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Elia_G comments on Serious Stories - Less Wrong

39 Post author: Eliezer_Yudkowsky 08 January 2009 11:49PM

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Comment author: Elia_G 08 September 2015 05:33:04PM *  0 points [-]

The only reason we need happiness or pleasure is so that we are motivated to seek out things that would help us or things that matter to us.

That may be the only reason we evolved happiness or pleasure, but we don't have to care about what evolution optimized for, when designing a utopia. We're allowed to value happiness for its own sake. See Adaptation-Executers, not Fitness-Maximizers.

If we reached all possible goals, and ran out of possible goals to strive for, what do we do then?

Worthwhile goals are finite, so it's true we might run out of goals someday, and from then on be bored. But it doesn't frighten me too much because:

  1. We're not going to run out of goals as soon as we create an AI that can achieve them for us; we can always tell it to let us solve some things on our own, if it's more fun that way.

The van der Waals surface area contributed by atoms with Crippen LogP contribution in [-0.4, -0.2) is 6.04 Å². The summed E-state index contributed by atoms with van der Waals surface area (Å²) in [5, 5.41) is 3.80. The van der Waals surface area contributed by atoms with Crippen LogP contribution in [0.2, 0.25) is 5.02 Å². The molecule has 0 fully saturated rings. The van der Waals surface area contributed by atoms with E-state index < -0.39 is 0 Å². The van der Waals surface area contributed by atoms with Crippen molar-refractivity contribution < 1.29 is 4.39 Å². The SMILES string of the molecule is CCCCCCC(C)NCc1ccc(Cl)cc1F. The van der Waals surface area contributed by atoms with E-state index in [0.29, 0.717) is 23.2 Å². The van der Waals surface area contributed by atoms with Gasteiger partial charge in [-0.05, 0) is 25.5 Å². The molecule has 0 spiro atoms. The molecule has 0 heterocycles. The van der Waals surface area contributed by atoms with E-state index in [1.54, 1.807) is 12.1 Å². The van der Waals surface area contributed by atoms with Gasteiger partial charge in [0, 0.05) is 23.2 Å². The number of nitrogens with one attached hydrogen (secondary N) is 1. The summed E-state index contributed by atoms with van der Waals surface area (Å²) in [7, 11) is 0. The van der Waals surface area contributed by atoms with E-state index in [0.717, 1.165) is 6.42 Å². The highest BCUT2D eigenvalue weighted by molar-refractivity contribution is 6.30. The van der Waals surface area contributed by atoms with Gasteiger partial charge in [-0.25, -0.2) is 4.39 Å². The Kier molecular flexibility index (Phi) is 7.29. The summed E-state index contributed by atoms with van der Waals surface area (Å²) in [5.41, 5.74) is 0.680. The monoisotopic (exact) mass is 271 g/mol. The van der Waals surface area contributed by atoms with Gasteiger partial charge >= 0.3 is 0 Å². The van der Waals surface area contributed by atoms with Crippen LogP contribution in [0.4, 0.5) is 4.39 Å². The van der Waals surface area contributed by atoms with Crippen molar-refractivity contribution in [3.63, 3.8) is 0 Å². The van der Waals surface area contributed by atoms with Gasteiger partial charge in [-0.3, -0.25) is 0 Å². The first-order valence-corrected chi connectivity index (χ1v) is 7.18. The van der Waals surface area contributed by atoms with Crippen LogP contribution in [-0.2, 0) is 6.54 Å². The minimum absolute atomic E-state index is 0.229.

2. The space of worthwhile goals is still ridiculously big. To live a life where I accomplish literally everything I want to accomplish is good enough for me, even if that life can't be literally infinite.* Plus, I'm somewhat open to the idea of deleting memories/experience in order to experience the same thing again.

  3. There's other fun things to do that don't involve achieving goals, and that aren't used up when you do them.

*Actually, I am a little worried about a situation where the stronger and more competent I get, the quicker I run out of life to live... but I'm sure we'll work that out somehow.

I know it says on this very site that perfectionism is one of the twelve virtues of rationality, but then it says that the goal of perfection is impossible to reach. That doesn't make sense to me. If the goal you are trying to reach is unattainable, then why attempt to attain it?

I guess technically the real goal is to be "close to perfection", as close as possible. We pretend that the goal is "perfection" for ease of communication, and because (as imperfect humans) we can sometimes trick ourselves into achieving more by setting our goals higher than what's really possible.